Admittedly when I first saw The Fifth Element, I wasn’t too impressed by it, though Chris Tucker (Friday) did provide some good comedic moments, and it was nice to see Ian Holm (Lord of the Rings) return to major films also. I mainly thought that Bruce Willis had gone a bit silly with this one with dyed blonde head hair, in yet another action movie.
Upon further inspection however, the movie contains a lot of the breathtaking action that has made Frenchman Luc Besson’s films (Leon>) as unique as they are. Written by Besson, the movie focuses on the title character (object?), when connected with the other elements (fire, water, earth and air), will prevent ultimate evil from ruling Earth. And when evil rules earth, light becomes dark, life becomes death, you get the idea. Every so often evil tries to come and destroy earth, and the elements must unite together to stop it. Willis is Korben Dallas, a former elite government soldier who became a taxi driver, has a modest apartment with a cat (his wife left with his lawyer, leaving him with nothing). His mission? Well, let’s be frank, it’s to save the world. The Fifth Element, a.k.a. Leeloo, played by Milla Jovovich (The Messenger) is played with equal parts comedy and action, combined with a brief (and somewhat unnecessary) glimpse at the end of her emotions, when she views a montage of war footage. The elements are represented as stones in the movie, and the “art dealer” Jean-Baptiste Emanuel Zorg (Gary Oldman, Sid and Nancy) attempts to do what he can to obtain the stones. He works for a buyer who sounds a lot like Bob Guccione or Barry White, but maybe is symbolized as Evil itself?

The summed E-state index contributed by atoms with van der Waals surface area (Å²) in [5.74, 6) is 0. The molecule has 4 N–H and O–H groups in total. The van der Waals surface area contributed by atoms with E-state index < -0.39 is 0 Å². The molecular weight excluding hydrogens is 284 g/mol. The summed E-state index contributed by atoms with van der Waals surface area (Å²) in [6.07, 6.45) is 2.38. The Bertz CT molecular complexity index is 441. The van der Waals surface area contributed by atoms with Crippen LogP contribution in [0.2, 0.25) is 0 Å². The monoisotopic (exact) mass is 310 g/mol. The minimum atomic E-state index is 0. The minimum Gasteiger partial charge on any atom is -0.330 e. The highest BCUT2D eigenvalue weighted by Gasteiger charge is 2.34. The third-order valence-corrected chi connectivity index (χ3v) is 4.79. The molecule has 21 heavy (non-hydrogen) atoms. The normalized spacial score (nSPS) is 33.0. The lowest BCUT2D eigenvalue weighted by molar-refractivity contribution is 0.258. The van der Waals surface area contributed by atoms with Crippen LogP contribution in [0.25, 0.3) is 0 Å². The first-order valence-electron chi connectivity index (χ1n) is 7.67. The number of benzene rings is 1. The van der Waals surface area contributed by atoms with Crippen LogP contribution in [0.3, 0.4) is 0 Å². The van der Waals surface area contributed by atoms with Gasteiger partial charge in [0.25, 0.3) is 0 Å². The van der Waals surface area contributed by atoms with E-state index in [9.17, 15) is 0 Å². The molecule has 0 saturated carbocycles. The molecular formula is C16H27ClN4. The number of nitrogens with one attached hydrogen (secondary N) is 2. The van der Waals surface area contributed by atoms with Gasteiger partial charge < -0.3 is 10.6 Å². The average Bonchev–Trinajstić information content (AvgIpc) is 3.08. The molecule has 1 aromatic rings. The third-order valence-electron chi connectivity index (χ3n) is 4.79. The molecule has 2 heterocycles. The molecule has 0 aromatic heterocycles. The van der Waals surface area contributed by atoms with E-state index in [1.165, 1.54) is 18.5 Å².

This futuristic action film is set in the 25th century, and the images of the exteriors look a lot of those found in Blade Runner and Attack of the Clones. Leeloo is actually reconstructed from a body part and escapes from those who helped in her “comeback”, and when she drops in (literally) to Dallas’ cab, the action starts to pick up gradually. Willis eventually finds Holm, who plays a priest named Vito Cornelius, another in a seemingly endless line of priests whom the story of the Fifth Element was passed down to, and is quite stunned to see the story come to life in front of him. Tucker plays Ruby Rhod, an hyperactive radio DJ who escorts Willis through a paradise resort as part of a contest he won (which was fixed by his old Army bosses as a cover to save the world). However, Zorg and some alien mercenaries he’s hired take control of the resort, and Willis has to take it back, all the while making sure that Leeloo doesn’t come to any harm.
As far as the quality of the movie goes, when ISN’T Bruce saving the world? I’m surprised he hasn’t put that on his tax forms as an occupation by now. However it’s a European twist at a primarily American genre of movies, a popcorn action film, with plenty of action, colors to keep you alert of the events in the film, and some unique sequences.
With this new release, Columbia has released somewhere in the neighborhood of 19 DVD versions of this film now. First you have the regular version, than the Superbit version, with improved audio and video, but no extras. Now in this “Ultimate Edition,” you get essentially the same Superbit transfer as before, with a 2nd disc of extras.